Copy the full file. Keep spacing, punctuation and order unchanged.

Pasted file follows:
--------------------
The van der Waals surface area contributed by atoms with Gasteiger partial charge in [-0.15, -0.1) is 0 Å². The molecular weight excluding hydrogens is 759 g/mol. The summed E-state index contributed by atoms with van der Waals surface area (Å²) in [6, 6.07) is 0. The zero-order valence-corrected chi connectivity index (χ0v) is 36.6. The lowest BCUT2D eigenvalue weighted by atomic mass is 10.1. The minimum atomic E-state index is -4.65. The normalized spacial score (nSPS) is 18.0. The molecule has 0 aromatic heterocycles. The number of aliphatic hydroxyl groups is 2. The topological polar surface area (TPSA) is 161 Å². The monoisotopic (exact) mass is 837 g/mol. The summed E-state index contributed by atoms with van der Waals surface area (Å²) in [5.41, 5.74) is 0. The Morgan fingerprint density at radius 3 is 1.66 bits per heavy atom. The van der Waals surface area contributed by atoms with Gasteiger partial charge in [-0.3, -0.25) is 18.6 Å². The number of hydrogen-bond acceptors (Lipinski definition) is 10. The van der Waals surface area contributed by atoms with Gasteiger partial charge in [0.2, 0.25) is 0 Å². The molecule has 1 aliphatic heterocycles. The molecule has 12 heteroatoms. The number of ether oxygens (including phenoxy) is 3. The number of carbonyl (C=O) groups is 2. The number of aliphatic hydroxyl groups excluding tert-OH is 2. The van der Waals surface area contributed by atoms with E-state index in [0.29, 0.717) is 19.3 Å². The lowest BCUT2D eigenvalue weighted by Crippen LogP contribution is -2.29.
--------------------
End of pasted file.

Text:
The van der Waals surface area contributed by atoms with Gasteiger partial charge in [-0.15, -0.1) is 0 Å². The molecular weight excluding hydrogens is 759 g/mol. The summed E-state index contributed by atoms with van der Waals surface area (Å²) in [6, 6.07) is 0. The zero-order valence-corrected chi connectivity index (χ0v) is 36.6. The lowest BCUT2D eigenvalue weighted by atomic mass is 10.1. The minimum atomic E-state index is -4.65. The normalized spacial score (nSPS) is 18.0. The molecule has 0 aromatic heterocycles. The number of aliphatic hydroxyl groups is 2. The topological polar surface area (TPSA) is 161 Å². The monoisotopic (exact) mass is 837 g/mol. The summed E-state index contributed by atoms with van der Waals surface area (Å²) in [5.41, 5.74) is 0. The Morgan fingerprint density at radius 3 is 1.66 bits per heavy atom. The van der Waals surface area contributed by atoms with Gasteiger partial charge in [-0.3, -0.25) is 18.6 Å². The number of hydrogen-bond acceptors (Lipinski definition) is 10. The van der Waals surface area contributed by atoms with Gasteiger partial charge in [0.2, 0.25) is 0 Å². The molecule has 1 aliphatic heterocycles. The molecule has 12 heteroatoms. The number of ether oxygens (including phenoxy) is 3. The number of carbonyl (C=O) groups is 2. The number of aliphatic hydroxyl groups excluding tert-OH is 2. The van der Waals surface area contributed by atoms with E-state index in [0.29, 0.717) is 19.3 Å². The lowest BCUT2D eigenvalue weighted by Crippen LogP contribution is -2.29.